A Strategy for Transformation
A Review of Cooperation Jackson’s Jackson Rising: The Struggle for Economic Democracy and Black Self-Determination in Jackson, Mississippi
By David Hofmann
We are tumbling from a global pandemic into what could become an economic depression, all while the climate crisis relentlessly unfolds in the shadow of the media. The need for meaningful and sincere answers on how to address these global challenges is urgent. These problems are interwoven and solutions must reflect this complexity.
The Green New Deal (GND) congressional resolution has sparked hope for a comprehensive answer to the overarching question of how to restructure society to avoid global warming beyond 1.5° Celsius while creating a more just society in the process. But as important as this vision is, it is, after all, only a vision. We also need a strategy. How can we implement a Green New Deal that holds up to its promises?
Enter Jackson Rising: The Struggle for Economic Democracy and Black Self-Determination in Jackson, Mississippi. This book, edited by Kali Akuno and Ajamu Nangwaya, is a chronicle of the radical transformation of the city of Jackson, Mississippi, through Cooperation Jackson, a federation of worker, education, “time banking” and other types of cooperatives that seeks to empower the working class. Jackson Rising offers a unique mix of vision, strategy, and accounts of successes, as well as setbacks, as Cooperation Jackson tackles environmental racism, staggering inequality, gentrification, and other instances of social injustice.
Since 2014, Cooperation Jackson has been building a solidarity economy anchored by a network of cooperatives and worker-owned, democratically self-managed enterprises. They have organized a community land trust to address gentrification and a food cooperative to address food insecurity. An educational center functions as an incubator to further grow the nexus of cooperatives, which in turn creates local jobs and advances economic self-determination. More recently, the Community Production Cooperative produced 3D-printed face masks to aid frontline workers and members of their community in the ongoing COVID-19 pandemic.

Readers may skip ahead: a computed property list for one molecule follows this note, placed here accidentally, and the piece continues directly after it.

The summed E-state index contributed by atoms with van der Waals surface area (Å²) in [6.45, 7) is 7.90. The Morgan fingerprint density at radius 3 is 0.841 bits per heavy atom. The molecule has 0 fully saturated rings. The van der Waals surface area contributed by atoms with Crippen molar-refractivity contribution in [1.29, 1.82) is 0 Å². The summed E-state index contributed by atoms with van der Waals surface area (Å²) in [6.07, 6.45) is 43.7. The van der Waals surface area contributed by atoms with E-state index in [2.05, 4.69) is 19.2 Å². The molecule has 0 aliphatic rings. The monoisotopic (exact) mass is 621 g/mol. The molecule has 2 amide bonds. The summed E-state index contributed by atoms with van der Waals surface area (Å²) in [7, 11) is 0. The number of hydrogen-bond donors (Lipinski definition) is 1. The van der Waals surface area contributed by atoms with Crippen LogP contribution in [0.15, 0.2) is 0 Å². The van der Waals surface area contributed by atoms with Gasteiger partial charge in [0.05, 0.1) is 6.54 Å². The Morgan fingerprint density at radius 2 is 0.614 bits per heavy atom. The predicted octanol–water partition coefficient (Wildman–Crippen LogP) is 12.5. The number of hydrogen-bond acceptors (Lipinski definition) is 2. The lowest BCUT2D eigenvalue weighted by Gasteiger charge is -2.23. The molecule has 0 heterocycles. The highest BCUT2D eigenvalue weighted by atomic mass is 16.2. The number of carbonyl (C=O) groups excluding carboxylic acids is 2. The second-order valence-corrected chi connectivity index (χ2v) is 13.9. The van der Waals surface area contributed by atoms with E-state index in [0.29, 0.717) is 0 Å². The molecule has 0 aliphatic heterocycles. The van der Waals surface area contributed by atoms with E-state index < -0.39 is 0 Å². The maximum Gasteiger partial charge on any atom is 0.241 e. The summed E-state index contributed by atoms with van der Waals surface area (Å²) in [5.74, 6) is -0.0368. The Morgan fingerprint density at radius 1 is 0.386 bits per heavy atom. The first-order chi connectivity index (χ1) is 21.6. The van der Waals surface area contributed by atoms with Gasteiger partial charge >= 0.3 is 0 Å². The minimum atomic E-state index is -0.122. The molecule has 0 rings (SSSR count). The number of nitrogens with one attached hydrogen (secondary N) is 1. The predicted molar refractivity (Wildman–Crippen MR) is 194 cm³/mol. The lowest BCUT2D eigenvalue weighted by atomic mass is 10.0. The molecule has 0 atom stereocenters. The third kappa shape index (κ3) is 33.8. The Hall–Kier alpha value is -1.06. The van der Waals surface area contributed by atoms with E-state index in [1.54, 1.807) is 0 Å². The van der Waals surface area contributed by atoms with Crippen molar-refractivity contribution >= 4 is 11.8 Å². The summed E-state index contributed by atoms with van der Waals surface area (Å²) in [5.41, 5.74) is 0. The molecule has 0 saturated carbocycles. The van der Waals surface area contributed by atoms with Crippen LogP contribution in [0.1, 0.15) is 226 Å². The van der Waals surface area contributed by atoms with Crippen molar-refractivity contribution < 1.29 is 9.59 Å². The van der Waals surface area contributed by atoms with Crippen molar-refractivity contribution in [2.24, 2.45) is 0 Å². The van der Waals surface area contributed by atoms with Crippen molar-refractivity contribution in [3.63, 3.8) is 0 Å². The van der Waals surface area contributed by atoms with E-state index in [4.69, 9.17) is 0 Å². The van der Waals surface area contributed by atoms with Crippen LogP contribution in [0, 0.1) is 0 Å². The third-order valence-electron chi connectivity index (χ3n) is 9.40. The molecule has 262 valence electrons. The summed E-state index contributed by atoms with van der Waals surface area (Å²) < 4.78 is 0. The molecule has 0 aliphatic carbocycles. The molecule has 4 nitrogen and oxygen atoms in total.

Cooperation Jackson leverages dual power to pursue these and other radically transformative projects. Dual power is a strategy that seeks to build “autonomous power outside of the realm of the state” through People’s Assemblies which leverage radical voting blocs to elect members into political positions. Cooperation Jackson engages in labor organizing and, as a member of the Climate Justice Alliance, is helping to build political power countrywide.
Jackson Rising showcases a bottom up, grassroots community transformation that can serve as a model for a People’s Green New Deal. It is interconnected with the global struggle and draws inspiration from the Basque cooperative network Mondragon Corporation, the Zapatista movement, people’s assemblies in Venezuela, and from the global history of Black liberation.
It is clear that a People’s Green New Deal will not be possible without municipal and regional coordination. Otherwise, we risk repeating the top-down, technocratic, and bureaucratic New Deal of a century ago. The multitude of challenges our society faces right now can only be addressed in a just way through a strong people’s movement. As I write these lines, a Black-led racial justice movement is upending policing in the United States.
As described in Jackson Rising, inequality and environmental racism disproportionately affect Black communities. A Black-led movement, strengthened by a broad multiracial coalition, can create the basis for the societal transformation we need. It can be the fertile ground that grows a network of local projects like Cooperation Jackson, which provides mutual support and forms a strong political basis to win radical change. While the New Deal marginalized people of color, a People’s Green New Deal would center them to achieve the societal transformation we so urgently need.
Jackson Rising: The Struggle for Economic Democracy and Black Self-Determination in Jackson, Mississippi
Edited by Kali Akuno and Ajamu Nangwaya, Cooperation Jackson
About the Author
David Hofmann, PhD is a physicist and organizer. He performs research in behavioral neuroscience, machine learning, and ecology. As an organizer and activist he helped rebuild Science for the People and co-founded the Atlanta chapter of SftP and the ecosocialist working group of Metro Atlanta DSA. In his leisure time he loves to play piano and study sociology or hang out at electro festivals in the woods or in abandoned industrial buildings.